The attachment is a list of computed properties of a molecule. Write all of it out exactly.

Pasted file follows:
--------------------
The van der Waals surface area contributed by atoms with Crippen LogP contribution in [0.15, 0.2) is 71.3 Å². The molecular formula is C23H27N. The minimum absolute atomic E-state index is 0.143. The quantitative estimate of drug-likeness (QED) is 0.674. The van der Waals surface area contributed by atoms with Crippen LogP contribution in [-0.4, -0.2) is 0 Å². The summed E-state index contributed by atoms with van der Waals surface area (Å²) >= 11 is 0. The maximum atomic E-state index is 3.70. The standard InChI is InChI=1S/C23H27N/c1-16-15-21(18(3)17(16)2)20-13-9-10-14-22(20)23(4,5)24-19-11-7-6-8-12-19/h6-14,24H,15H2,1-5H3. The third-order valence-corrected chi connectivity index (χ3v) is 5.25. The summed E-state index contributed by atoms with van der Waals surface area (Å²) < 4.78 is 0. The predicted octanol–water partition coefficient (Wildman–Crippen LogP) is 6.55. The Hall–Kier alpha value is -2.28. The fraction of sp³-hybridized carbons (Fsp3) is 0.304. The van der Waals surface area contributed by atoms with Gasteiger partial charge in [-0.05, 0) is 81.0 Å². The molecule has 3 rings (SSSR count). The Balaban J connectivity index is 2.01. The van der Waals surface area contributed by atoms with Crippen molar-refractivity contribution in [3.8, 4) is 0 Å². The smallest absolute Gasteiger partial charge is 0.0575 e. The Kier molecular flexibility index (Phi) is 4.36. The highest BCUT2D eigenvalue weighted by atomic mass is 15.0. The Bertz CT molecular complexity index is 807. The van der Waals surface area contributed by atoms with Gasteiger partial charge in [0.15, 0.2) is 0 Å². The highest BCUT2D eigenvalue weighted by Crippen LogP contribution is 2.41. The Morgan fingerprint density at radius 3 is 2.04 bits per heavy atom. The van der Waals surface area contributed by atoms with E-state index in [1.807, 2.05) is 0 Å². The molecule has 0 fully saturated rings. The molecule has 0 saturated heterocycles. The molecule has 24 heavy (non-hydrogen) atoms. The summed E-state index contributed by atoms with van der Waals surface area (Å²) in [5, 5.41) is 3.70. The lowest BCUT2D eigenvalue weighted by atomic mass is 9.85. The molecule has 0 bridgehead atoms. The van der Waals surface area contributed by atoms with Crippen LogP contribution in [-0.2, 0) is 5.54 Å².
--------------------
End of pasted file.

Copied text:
The van der Waals surface area contributed by atoms with Crippen LogP contribution in [0.15, 0.2) is 71.3 Å². The molecular formula is C23H27N. The minimum absolute atomic E-state index is 0.143. The quantitative estimate of drug-likeness (QED) is 0.674. The van der Waals surface area contributed by atoms with Crippen LogP contribution in [-0.4, -0.2) is 0 Å². The summed E-state index contributed by atoms with van der Waals surface area (Å²) >= 11 is 0. The maximum atomic E-state index is 3.70. The standard InChI is InChI=1S/C23H27N/c1-16-15-21(18(3)17(16)2)20-13-9-10-14-22(20)23(4,5)24-19-11-7-6-8-12-19/h6-14,24H,15H2,1-5H3. The third-order valence-corrected chi connectivity index (χ3v) is 5.25. The summed E-state index contributed by atoms with van der Waals surface area (Å²) < 4.78 is 0. The predicted octanol–water partition coefficient (Wildman–Crippen LogP) is 6.55. The Hall–Kier alpha value is -2.28. The fraction of sp³-hybridized carbons (Fsp3) is 0.304. The van der Waals surface area contributed by atoms with Gasteiger partial charge in [-0.05, 0) is 81.0 Å². The molecule has 3 rings (SSSR count). The Balaban J connectivity index is 2.01. The van der Waals surface area contributed by atoms with Crippen molar-refractivity contribution in [3.8, 4) is 0 Å². The smallest absolute Gasteiger partial charge is 0.0575 e. The Kier molecular flexibility index (Phi) is 4.36. The highest BCUT2D eigenvalue weighted by atomic mass is 15.0. The Bertz CT molecular complexity index is 807. The van der Waals surface area contributed by atoms with Gasteiger partial charge in [0.15, 0.2) is 0 Å². The highest BCUT2D eigenvalue weighted by Crippen LogP contribution is 2.41. The Morgan fingerprint density at radius 3 is 2.04 bits per heavy atom. The van der Waals surface area contributed by atoms with E-state index in [1.807, 2.05) is 0 Å². The molecule has 0 fully saturated rings. The molecule has 0 saturated heterocycles. The molecule has 24 heavy (non-hydrogen) atoms. The summed E-state index contributed by atoms with van der Waals surface area (Å²) in [5, 5.41) is 3.70. The lowest BCUT2D eigenvalue weighted by atomic mass is 9.85. The molecule has 0 bridgehead atoms. The van der Waals surface area contributed by atoms with Crippen LogP contribution in [-0.2, 0) is 5.54 Å².